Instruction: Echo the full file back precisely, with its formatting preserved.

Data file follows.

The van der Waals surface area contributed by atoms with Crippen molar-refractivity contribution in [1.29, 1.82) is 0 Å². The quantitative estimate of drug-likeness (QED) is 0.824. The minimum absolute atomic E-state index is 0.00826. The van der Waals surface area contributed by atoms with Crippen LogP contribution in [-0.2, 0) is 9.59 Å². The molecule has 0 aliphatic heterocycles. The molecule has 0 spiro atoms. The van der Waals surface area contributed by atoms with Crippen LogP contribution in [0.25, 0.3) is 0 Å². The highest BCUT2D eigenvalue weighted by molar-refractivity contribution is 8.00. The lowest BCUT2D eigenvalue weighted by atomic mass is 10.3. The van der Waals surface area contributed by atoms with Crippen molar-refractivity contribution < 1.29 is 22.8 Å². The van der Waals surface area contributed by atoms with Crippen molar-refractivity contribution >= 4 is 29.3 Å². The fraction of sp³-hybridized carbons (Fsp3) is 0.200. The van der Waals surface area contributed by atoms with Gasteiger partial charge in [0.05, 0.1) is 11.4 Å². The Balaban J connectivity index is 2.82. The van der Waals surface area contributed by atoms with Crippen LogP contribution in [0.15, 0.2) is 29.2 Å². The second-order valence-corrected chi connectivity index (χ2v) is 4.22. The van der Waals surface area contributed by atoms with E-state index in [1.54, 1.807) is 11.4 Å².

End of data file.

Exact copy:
The van der Waals surface area contributed by atoms with Crippen molar-refractivity contribution in [1.29, 1.82) is 0 Å². The quantitative estimate of drug-likeness (QED) is 0.824. The minimum absolute atomic E-state index is 0.00826. The van der Waals surface area contributed by atoms with Crippen LogP contribution in [-0.2, 0) is 9.59 Å². The molecule has 0 aliphatic heterocycles. The molecule has 0 spiro atoms. The van der Waals surface area contributed by atoms with Crippen LogP contribution in [0.25, 0.3) is 0 Å². The highest BCUT2D eigenvalue weighted by molar-refractivity contribution is 8.00. The lowest BCUT2D eigenvalue weighted by atomic mass is 10.3. The van der Waals surface area contributed by atoms with Crippen molar-refractivity contribution < 1.29 is 22.8 Å². The van der Waals surface area contributed by atoms with Crippen molar-refractivity contribution >= 4 is 29.3 Å². The fraction of sp³-hybridized carbons (Fsp3) is 0.200. The van der Waals surface area contributed by atoms with Gasteiger partial charge in [0.05, 0.1) is 11.4 Å². The Balaban J connectivity index is 2.82. The van der Waals surface area contributed by atoms with Crippen LogP contribution in [0.15, 0.2) is 29.2 Å². The second-order valence-corrected chi connectivity index (χ2v) is 4.22. The van der Waals surface area contributed by atoms with E-state index in [1.54, 1.807) is 11.4 Å².